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Kamloops, British Columbia!

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Overview of the Month – January 2015

Name-JesusThe month of January is dedicated to the Holy Name of Jesus, which is celebrated on January 3. The first eleven days of January fall during the liturgical season known as Christmas which is represented by the liturgical color white. The remaining days of January are the beginning of Ordinary Time. The liturgical color changes to green — a symbol of the hope of reaping the eternal harvest of heaven, especially the hope of a glorious resurrection.

Highlights of the Month

Epiphany_WordleIn the first part of January we continue to rejoice and celebrate Christ's coming at Bethlehem and in our hearts. We have the wonderful feasts of Mary, Mother of God, where we honor Mary's highest title, and then we follow the Magi to the crib as they bring their gifts of gold, frankincense and myrrh on Epiphany. Finally we reach the culmination of this season with the Baptism of Our Lord by St. John the Baptist. With a touch of sadness we take down our decorations and enter into the liturgical period known as Ordinary Time where we will devote ourselves to the mystery of Christ in its entirety.

This is a time of growth and an opportunity to allow the dignity of Sunday to shine forth, prolonging the joy of Easter and Pentecost. Besides those previously mentioned the month's major feasts include: St. Basil the Great and St. Gregory Nazianzen (January 2), Holy Name of Jesus (January 3), St. John Neumann (January 5), St. Andre Bessette (January 6), St. Raymond of Penafort (January 7), St. Anthony, abbot (January 17), Sts. Fabian & Sebastian (January 20), St. Agnes (January 21), St. Vincent of Saragossa (January 22), St. Francis de Sales (January 24), Sts. Timothy and Titus (January 26), St. Angela Merici (January 27), St. Thomas Aquinas (January 28) and St. John Bosco (January 31). The feasts of St. Elizabeth Ann Seton (January 4) and the Conversion of St. Paul (January 25) are superseded by the Sunday liturgy. “Liturgical information courtesy of CatholicCulture.org”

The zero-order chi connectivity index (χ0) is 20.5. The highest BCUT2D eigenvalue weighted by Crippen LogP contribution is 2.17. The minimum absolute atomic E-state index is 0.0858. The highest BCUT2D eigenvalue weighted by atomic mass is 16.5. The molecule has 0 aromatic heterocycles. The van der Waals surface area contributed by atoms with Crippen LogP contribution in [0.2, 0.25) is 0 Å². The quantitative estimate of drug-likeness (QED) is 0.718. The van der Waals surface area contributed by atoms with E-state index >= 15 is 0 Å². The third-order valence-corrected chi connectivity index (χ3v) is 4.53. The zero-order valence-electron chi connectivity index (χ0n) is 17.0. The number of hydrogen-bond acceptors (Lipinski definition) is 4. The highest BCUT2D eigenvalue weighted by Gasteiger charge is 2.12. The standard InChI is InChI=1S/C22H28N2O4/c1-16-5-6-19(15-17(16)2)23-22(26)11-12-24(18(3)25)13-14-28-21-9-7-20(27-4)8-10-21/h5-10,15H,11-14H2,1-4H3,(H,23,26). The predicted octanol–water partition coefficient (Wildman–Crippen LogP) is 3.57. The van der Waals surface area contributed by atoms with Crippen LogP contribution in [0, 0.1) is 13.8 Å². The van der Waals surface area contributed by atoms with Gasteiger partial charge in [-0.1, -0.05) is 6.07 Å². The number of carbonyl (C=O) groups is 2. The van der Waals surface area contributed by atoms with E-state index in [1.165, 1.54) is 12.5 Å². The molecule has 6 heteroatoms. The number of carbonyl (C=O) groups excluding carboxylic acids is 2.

The Winter Season

01_winter_churchThe opening days of January may be cold and nature bleak, but the domestic church still glows warm with the peace and joy of Christmas. We dedicate the New Year to Mary on the January 1st Solemnity honoring her as Mother of God; and on January 6, the Solemnity of Epiphany, we rejoice with her, as her Son is adored by the three Wise Men.

Herald John, who ushered in the Advent season, is present once again to close Christmastide on the feast of the Baptism of Our Lord (The First Luminous Mystery), and to open the Season of Ordinary Time. He points to Jesus, the Lamb of God who unites time and eternity in the Eucharistic Sacrifice, and even January’s diminishing darkness seems to echo St. John’s prayer: “He must increase and I must decrease.”

In this liturgical season the Church eagerly follows Our Lord as he gathers his apostles and announces his mission. At Cana’s wedding feast (The Second Luminous Mystery) he performs his first public miracle at the request of his Mother, and his disciples saw his glory and believed in him.

We, his present-day disciples, pray for a like faith as we contemplate the eternal wedding feast of the Lamb and the unique role of the Blessed Mother in the plan of salvation. May we wholeheartedly obey her words of counsel: “Do whatever he tells you.”


 

The phenomenon of Christmas and Easter Catholics -- those who attend Mass only on the two greatest holy days of the year -- is often noted with a touch of horror by those who attend Mass every Sunday.  Worse yet are those who come to church only to be "carried" (baptism), "married," and "buried."

But while we're often quick to point fingers at others, we tend to forget that proclaiming the Gospel, living the Faith, and believing in the truths that the Catholic Church teaches are the work of a lifetime.  Simply showing up doesn't cut it.   Pope Benedict reminds us that evangelization is an ongoing process.  Some of the areas in which Christianity has been preached the longest are in the most desperate need of hearing the Gospel, and even those who still consider themselves Christians can lose sight of the truths of the Catholic Faith.